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Downtown Eastside 'benzo dope' issue worsening, says advocate

Last Updated Mar 9, 2021 at 4:01 pm PDT

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Summary

New drug presents a challenge around the province and Vancouver's Downtown Eastside

'Benzo-dope' is having a dramatic effect on people, renewing calls for government to step in and ensure safe supply

Harm reduction advocate Guy Felicella says the problem is getting increasingly worse

VANCOUVER (NEWS 1130) – The rise of a new drug labelled as “benzo dope” — fentanyl mixed with a drug called etizolam — is sparking yet another call for the province to step in and ensure a safe supply for users.

Guy Felicella is a harm reduction advocate and says benzo dope is having a dramatic effect on the people on Vancouver’s Downtown Eastside.

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“I don’t think it’s a new phenomenon, I just think it’s just gotten increasingly worse. What it does is it adds another layer to the illicit fentanyl supply, and it has its challenges with people not only withdrawing from fentanyl but withdrawing from the benzos in the drugs,” he tells NEWS 1130.

He points out that Naloxone works on opioids and not benzos.

“Even when people are being brought back to life, they’re not physically or mentally able to actually function or move because of the saturation of benzos in their system,” he explains, adding it is difficult to get off benzo dope. “Because if you test positive for benzos, you need medical detox. You can’t just go to a detox facility that doesn’t have 24-hour medical supervision by nursing.”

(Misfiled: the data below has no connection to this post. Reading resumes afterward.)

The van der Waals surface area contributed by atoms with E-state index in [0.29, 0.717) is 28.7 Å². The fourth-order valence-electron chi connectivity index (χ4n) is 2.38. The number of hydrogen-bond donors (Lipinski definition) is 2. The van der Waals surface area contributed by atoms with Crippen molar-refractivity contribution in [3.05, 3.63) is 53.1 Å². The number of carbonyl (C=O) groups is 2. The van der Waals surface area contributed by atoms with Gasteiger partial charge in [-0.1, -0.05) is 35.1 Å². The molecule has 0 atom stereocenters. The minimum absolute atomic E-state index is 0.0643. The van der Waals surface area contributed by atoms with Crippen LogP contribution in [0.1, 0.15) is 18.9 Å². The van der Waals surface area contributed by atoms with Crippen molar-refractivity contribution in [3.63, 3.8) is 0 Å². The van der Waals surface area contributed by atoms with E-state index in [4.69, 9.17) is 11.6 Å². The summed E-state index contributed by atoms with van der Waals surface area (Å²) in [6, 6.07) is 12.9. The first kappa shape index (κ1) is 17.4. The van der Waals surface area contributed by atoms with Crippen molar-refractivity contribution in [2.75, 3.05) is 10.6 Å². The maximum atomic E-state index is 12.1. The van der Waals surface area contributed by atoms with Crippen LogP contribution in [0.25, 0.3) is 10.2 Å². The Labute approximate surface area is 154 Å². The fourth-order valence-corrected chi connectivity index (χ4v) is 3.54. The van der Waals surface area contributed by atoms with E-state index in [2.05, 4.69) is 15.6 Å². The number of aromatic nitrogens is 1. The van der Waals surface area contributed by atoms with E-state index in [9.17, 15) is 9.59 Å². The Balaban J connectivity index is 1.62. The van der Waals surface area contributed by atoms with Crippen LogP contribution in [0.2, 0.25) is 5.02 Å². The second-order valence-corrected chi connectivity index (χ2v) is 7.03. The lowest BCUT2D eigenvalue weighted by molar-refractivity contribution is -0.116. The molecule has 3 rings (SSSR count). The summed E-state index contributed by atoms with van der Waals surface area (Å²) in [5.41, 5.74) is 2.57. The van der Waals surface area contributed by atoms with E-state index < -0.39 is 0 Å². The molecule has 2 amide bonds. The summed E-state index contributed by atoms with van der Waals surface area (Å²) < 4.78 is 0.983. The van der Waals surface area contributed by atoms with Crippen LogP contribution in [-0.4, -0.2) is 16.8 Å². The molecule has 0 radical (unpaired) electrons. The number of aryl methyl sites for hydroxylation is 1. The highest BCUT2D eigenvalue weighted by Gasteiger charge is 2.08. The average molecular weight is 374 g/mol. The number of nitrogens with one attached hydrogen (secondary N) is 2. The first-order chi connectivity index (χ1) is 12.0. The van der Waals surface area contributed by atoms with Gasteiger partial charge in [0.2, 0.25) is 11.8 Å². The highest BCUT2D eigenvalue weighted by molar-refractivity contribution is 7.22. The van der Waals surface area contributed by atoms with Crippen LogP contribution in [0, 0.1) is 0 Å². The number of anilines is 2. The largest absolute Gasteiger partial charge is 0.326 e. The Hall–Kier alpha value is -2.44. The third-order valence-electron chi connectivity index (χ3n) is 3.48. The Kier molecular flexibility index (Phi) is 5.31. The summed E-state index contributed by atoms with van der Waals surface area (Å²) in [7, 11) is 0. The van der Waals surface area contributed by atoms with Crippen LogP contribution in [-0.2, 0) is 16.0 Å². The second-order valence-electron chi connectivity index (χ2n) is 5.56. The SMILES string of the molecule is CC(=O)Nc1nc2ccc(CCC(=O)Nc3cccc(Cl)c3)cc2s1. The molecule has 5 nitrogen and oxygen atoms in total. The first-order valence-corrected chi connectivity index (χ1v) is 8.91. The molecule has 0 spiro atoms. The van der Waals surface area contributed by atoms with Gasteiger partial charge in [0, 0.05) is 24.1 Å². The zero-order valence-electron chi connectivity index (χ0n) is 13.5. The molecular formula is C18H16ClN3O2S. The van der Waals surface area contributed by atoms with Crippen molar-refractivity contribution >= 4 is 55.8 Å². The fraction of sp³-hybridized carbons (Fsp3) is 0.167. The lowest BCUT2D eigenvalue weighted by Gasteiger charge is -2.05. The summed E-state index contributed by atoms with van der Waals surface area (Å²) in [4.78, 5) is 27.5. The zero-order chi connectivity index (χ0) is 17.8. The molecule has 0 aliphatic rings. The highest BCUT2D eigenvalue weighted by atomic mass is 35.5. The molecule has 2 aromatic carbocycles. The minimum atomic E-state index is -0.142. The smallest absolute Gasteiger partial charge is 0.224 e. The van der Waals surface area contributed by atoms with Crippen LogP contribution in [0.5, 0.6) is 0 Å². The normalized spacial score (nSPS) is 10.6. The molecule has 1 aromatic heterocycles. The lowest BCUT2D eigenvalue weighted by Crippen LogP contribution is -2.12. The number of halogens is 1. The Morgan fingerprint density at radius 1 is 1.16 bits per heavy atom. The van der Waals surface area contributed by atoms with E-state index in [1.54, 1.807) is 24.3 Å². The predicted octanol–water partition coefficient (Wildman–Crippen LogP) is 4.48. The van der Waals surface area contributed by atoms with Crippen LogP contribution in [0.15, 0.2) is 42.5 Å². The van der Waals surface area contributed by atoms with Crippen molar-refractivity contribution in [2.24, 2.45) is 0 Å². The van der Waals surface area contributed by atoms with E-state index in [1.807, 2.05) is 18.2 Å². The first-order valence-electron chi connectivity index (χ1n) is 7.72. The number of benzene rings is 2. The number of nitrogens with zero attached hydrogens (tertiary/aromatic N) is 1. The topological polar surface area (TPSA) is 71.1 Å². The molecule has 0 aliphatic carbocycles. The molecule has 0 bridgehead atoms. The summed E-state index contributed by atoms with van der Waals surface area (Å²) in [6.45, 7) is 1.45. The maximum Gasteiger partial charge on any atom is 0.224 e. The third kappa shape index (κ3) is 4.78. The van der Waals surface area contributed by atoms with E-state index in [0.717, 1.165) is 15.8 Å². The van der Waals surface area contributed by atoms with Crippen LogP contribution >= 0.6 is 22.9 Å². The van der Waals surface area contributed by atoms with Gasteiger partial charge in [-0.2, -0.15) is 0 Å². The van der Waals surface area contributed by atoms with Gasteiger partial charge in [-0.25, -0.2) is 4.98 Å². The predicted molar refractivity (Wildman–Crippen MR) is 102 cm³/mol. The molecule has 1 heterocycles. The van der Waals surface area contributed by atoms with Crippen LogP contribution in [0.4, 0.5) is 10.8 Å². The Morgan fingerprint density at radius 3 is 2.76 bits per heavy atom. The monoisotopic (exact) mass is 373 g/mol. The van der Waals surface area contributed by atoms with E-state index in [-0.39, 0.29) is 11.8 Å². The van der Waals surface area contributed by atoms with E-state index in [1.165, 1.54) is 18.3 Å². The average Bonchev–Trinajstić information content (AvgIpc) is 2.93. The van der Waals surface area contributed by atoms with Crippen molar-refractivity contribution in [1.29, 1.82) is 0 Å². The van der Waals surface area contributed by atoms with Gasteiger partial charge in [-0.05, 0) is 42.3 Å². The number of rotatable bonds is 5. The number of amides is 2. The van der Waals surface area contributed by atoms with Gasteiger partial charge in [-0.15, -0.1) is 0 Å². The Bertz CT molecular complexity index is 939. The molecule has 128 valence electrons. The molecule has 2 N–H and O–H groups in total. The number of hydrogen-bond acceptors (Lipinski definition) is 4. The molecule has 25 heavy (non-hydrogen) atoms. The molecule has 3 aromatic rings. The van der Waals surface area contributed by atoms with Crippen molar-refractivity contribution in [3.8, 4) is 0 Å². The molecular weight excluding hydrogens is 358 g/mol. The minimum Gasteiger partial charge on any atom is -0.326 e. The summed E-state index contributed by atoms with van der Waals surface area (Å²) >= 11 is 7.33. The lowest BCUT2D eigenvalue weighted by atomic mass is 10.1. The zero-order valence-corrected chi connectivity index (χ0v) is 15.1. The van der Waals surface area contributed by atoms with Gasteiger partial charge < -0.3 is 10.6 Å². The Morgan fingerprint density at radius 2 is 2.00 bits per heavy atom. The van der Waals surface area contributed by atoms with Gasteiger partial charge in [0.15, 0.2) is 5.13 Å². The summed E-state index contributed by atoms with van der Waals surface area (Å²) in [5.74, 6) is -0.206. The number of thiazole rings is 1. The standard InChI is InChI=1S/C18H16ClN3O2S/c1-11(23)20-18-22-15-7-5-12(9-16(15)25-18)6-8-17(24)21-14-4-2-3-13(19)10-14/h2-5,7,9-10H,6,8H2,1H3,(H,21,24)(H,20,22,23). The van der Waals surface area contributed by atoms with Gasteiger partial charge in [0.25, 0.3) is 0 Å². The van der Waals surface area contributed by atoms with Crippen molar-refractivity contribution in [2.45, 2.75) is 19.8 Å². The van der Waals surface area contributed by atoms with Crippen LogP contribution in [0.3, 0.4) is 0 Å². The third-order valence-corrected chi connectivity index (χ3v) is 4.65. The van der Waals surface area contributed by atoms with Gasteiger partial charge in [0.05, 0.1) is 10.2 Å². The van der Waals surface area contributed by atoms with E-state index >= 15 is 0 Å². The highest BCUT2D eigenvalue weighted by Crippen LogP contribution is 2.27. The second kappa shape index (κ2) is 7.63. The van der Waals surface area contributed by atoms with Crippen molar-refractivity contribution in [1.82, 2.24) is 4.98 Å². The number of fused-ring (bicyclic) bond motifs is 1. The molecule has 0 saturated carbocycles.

Felicella says more needs to be done to ensure that the drug supply is regulated in B.C. because the supply is more toxic than ever before. He says government officials need to stop trying to change drug users and instead try to help them, even if that means continuing to use.

“[If] there’s ever a time that we needed to look at a regulated supply of heroin to compete with what’s out there right now, it would be now,” he says. “A lot of the people that I know, if they could have access to heroin, that they would definitely take that take that opportunity.”

Felicella says advocates like him have a lot of work ahead of them if they’re going to get control of the situation.